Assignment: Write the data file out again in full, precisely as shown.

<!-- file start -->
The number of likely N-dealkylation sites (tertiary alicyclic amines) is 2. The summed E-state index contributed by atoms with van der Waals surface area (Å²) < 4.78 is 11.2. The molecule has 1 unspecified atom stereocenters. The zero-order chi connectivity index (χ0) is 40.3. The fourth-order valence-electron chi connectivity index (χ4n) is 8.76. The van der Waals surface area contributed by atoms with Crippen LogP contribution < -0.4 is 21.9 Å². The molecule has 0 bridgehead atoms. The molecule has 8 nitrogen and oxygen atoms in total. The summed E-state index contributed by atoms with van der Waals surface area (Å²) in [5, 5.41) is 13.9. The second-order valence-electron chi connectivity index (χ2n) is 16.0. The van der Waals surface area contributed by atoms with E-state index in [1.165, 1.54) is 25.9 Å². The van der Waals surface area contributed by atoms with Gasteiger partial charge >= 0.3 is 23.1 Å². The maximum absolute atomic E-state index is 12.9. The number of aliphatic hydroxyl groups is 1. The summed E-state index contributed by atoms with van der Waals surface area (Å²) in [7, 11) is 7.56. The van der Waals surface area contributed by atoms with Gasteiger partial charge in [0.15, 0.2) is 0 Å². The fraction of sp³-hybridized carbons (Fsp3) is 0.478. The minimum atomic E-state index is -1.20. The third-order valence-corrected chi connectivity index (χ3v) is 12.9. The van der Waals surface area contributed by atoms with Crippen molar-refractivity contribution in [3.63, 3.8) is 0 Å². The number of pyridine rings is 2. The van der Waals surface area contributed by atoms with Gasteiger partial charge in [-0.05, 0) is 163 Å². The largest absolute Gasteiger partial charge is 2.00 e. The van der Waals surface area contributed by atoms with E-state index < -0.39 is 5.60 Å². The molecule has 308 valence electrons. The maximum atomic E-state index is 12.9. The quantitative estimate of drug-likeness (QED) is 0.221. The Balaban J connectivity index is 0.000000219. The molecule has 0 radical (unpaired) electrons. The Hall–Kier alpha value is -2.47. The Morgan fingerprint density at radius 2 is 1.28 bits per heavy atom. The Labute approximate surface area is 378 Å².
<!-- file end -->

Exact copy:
The number of likely N-dealkylation sites (tertiary alicyclic amines) is 2. The summed E-state index contributed by atoms with van der Waals surface area (Å²) < 4.78 is 11.2. The molecule has 1 unspecified atom stereocenters. The zero-order chi connectivity index (χ0) is 40.3. The fourth-order valence-electron chi connectivity index (χ4n) is 8.76. The van der Waals surface area contributed by atoms with Crippen LogP contribution < -0.4 is 21.9 Å². The molecule has 0 bridgehead atoms. The molecule has 8 nitrogen and oxygen atoms in total. The summed E-state index contributed by atoms with van der Waals surface area (Å²) in [5, 5.41) is 13.9. The second-order valence-electron chi connectivity index (χ2n) is 16.0. The van der Waals surface area contributed by atoms with E-state index in [1.165, 1.54) is 25.9 Å². The van der Waals surface area contributed by atoms with Gasteiger partial charge >= 0.3 is 23.1 Å². The maximum absolute atomic E-state index is 12.9. The number of aliphatic hydroxyl groups is 1. The summed E-state index contributed by atoms with van der Waals surface area (Å²) in [7, 11) is 7.56. The van der Waals surface area contributed by atoms with Gasteiger partial charge in [0.15, 0.2) is 0 Å². The fraction of sp³-hybridized carbons (Fsp3) is 0.478. The minimum atomic E-state index is -1.20. The third-order valence-corrected chi connectivity index (χ3v) is 12.9. The van der Waals surface area contributed by atoms with Crippen molar-refractivity contribution in [3.63, 3.8) is 0 Å². The number of pyridine rings is 2. The van der Waals surface area contributed by atoms with Gasteiger partial charge in [-0.05, 0) is 163 Å². The largest absolute Gasteiger partial charge is 2.00 e. The van der Waals surface area contributed by atoms with E-state index < -0.39 is 5.60 Å². The molecule has 308 valence electrons. The maximum atomic E-state index is 12.9. The quantitative estimate of drug-likeness (QED) is 0.221. The Balaban J connectivity index is 0.000000219. The molecule has 0 radical (unpaired) electrons. The Hall–Kier alpha value is -2.47. The Morgan fingerprint density at radius 2 is 1.28 bits per heavy atom. The Labute approximate surface area is 378 Å².